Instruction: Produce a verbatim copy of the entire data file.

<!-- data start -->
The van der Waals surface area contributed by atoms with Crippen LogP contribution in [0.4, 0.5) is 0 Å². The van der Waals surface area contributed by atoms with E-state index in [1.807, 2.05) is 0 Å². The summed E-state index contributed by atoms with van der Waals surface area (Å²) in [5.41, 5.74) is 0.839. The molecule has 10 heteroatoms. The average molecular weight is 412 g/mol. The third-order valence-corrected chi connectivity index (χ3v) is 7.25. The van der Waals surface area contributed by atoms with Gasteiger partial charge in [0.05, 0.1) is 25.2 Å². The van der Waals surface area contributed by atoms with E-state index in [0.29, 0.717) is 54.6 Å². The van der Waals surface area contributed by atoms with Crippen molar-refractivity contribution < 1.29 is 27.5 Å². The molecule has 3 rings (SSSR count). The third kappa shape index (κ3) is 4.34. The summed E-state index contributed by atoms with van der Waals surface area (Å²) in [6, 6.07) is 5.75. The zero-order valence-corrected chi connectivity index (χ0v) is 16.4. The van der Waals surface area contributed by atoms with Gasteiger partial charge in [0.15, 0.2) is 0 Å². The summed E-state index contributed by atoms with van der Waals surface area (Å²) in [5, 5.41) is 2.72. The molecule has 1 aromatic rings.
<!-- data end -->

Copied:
The van der Waals surface area contributed by atoms with Crippen LogP contribution in [0.4, 0.5) is 0 Å². The van der Waals surface area contributed by atoms with E-state index in [1.807, 2.05) is 0 Å². The summed E-state index contributed by atoms with van der Waals surface area (Å²) in [5.41, 5.74) is 0.839. The molecule has 10 heteroatoms. The average molecular weight is 412 g/mol. The third-order valence-corrected chi connectivity index (χ3v) is 7.25. The van der Waals surface area contributed by atoms with Gasteiger partial charge in [0.05, 0.1) is 25.2 Å². The van der Waals surface area contributed by atoms with E-state index in [0.29, 0.717) is 54.6 Å². The van der Waals surface area contributed by atoms with Crippen molar-refractivity contribution < 1.29 is 27.5 Å². The molecule has 3 rings (SSSR count). The third kappa shape index (κ3) is 4.34. The summed E-state index contributed by atoms with van der Waals surface area (Å²) in [6, 6.07) is 5.75. The zero-order valence-corrected chi connectivity index (χ0v) is 16.4. The van der Waals surface area contributed by atoms with Gasteiger partial charge in [0.15, 0.2) is 0 Å². The summed E-state index contributed by atoms with van der Waals surface area (Å²) in [5, 5.41) is 2.72. The molecule has 1 aromatic rings.